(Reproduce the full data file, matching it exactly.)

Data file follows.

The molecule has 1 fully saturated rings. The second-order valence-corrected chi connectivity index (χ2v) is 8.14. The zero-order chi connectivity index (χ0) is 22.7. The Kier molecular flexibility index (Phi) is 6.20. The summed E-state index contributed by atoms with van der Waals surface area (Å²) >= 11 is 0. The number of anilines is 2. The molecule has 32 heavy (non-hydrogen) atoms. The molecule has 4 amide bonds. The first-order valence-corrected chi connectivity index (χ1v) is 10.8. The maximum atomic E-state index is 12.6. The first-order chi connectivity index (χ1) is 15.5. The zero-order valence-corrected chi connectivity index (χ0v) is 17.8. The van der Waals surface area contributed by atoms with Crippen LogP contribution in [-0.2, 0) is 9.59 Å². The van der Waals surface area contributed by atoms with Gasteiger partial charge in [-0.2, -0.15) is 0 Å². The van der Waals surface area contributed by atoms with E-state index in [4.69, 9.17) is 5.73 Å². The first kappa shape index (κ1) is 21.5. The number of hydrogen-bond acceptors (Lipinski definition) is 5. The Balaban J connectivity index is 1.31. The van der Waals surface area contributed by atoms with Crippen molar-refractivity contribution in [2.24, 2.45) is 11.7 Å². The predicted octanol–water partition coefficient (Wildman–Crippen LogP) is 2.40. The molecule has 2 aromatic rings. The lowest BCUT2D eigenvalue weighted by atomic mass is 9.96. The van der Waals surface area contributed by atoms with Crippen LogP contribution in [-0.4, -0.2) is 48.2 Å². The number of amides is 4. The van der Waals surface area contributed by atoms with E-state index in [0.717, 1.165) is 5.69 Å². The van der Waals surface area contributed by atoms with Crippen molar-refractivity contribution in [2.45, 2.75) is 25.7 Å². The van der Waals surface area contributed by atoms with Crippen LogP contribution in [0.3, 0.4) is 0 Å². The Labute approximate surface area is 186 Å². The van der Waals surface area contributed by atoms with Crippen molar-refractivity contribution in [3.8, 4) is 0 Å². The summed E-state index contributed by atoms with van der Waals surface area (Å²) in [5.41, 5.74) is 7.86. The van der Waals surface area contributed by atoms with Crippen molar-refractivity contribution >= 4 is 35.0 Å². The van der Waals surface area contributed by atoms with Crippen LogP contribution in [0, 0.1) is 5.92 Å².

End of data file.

The molecule has 1 fully saturated rings. The second-order valence-corrected chi connectivity index (χ2v) is 8.14. The zero-order chi connectivity index (χ0) is 22.7. The Kier molecular flexibility index (Phi) is 6.20. The summed E-state index contributed by atoms with van der Waals surface area (Å²) >= 11 is 0. The number of anilines is 2. The molecule has 32 heavy (non-hydrogen) atoms. The molecule has 4 amide bonds. The first-order valence-corrected chi connectivity index (χ1v) is 10.8. The maximum atomic E-state index is 12.6. The first-order chi connectivity index (χ1) is 15.5. The zero-order valence-corrected chi connectivity index (χ0v) is 17.8. The van der Waals surface area contributed by atoms with Crippen LogP contribution in [-0.2, 0) is 9.59 Å². The van der Waals surface area contributed by atoms with Gasteiger partial charge in [-0.2, -0.15) is 0 Å². The van der Waals surface area contributed by atoms with E-state index in [4.69, 9.17) is 5.73 Å². The first kappa shape index (κ1) is 21.5. The number of hydrogen-bond acceptors (Lipinski definition) is 5. The Balaban J connectivity index is 1.31. The van der Waals surface area contributed by atoms with Crippen molar-refractivity contribution in [2.24, 2.45) is 11.7 Å². The predicted octanol–water partition coefficient (Wildman–Crippen LogP) is 2.40. The molecule has 2 aromatic rings. The lowest BCUT2D eigenvalue weighted by atomic mass is 9.96. The van der Waals surface area contributed by atoms with Crippen LogP contribution in [-0.4, -0.2) is 48.2 Å². The number of amides is 4. The van der Waals surface area contributed by atoms with E-state index in [0.717, 1.165) is 5.69 Å². The van der Waals surface area contributed by atoms with Crippen molar-refractivity contribution in [2.45, 2.75) is 25.7 Å². The van der Waals surface area contributed by atoms with Crippen LogP contribution in [0.3, 0.4) is 0 Å². The Labute approximate surface area is 186 Å². The van der Waals surface area contributed by atoms with Crippen molar-refractivity contribution in [3.8, 4) is 0 Å². The summed E-state index contributed by atoms with van der Waals surface area (Å²) in [5.41, 5.74) is 7.86. The van der Waals surface area contributed by atoms with Crippen molar-refractivity contribution >= 4 is 35.0 Å². The van der Waals surface area contributed by atoms with Crippen LogP contribution in [0, 0.1) is 5.92 Å².